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(Source: CAUBO: Financial Information of Universities and Colleges)

Note the massive hit that all universities took in 2008, but especially Queen’s and Simon Fraser where they actually lost money. This graph is quite sporadic because of the recession, but I felt it was important to show this to provide context. Below, I’ve taken a look at the newest data, 2011/2012, and added colour to show the proportion of the total operating budget each makes up.

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(Source: CAUBO: Financial Information of Universities and Colleges)

There are a couple big take-aways I got from this. First, UNB has some serious catching up to do. Even universities like Dalhousie, which suffer from the same demographic and population issues that we do, are knocking it out of the park. For every dollar we generate from donations and our endowment to pay for salaries and operating expenses, they have $8.5. The second is that, even at the high-end for schools like Queen’s, this source of revenue only makes up 6% of the operating budget. It’s a lever, but at the end of the day, it’s a small one.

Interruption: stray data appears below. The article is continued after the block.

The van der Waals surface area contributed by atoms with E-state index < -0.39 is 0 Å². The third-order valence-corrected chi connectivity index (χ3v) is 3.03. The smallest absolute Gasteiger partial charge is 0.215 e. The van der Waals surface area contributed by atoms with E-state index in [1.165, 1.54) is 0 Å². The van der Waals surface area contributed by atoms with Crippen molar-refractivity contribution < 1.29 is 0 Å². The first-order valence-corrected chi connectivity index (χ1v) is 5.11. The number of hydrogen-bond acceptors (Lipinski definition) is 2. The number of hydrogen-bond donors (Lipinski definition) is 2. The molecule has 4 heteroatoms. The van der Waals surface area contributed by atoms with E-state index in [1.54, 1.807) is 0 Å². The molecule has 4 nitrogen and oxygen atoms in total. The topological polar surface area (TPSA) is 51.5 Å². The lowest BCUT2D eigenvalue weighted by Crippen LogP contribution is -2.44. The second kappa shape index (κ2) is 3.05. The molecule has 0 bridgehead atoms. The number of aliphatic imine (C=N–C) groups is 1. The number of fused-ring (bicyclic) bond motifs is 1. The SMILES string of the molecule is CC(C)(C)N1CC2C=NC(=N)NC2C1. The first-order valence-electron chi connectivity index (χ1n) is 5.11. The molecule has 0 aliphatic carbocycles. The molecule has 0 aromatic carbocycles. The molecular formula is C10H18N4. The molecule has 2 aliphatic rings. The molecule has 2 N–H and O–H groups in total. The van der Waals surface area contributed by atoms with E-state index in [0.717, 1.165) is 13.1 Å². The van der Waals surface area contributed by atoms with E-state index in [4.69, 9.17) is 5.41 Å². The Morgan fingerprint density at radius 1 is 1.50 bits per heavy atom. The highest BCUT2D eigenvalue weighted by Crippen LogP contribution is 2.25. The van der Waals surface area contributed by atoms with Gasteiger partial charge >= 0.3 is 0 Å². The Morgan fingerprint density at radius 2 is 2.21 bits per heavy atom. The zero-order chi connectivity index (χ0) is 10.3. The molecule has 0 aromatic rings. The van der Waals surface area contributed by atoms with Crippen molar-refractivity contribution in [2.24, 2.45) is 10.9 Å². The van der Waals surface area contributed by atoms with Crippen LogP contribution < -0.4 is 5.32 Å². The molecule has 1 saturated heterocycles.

Putting this all together, it goes something like this: both the AUNBT and UNB are correct. Professors are paid too little, but so is the rest of the staff at UNB for an institution that has the ambition it does. We should pay everyone more, but we don’t have the revenue. We don’t have the revenue largely because our province can’t afford to pay what it needs to pay to support a national university, leaving us with only two levers under our control: student numbers and donations. And the donations we are getting, we aren’t allowed to be spent on operating expenses.

In short, we’re in quite the bind.

Ryan Brideau

Disclaimer: I know members of both the UNB administration and faculty, and consider many to be friends. I am not being compensated monetarily or in any other way to produce this analysis by either side. All of the scripts I’ve used to create these are available for scrutiny on my GitHub page (for those that understand R, that is - sorry, the data was too complicated for Excel): https://github.com/Brideau/UNBStrikeWatch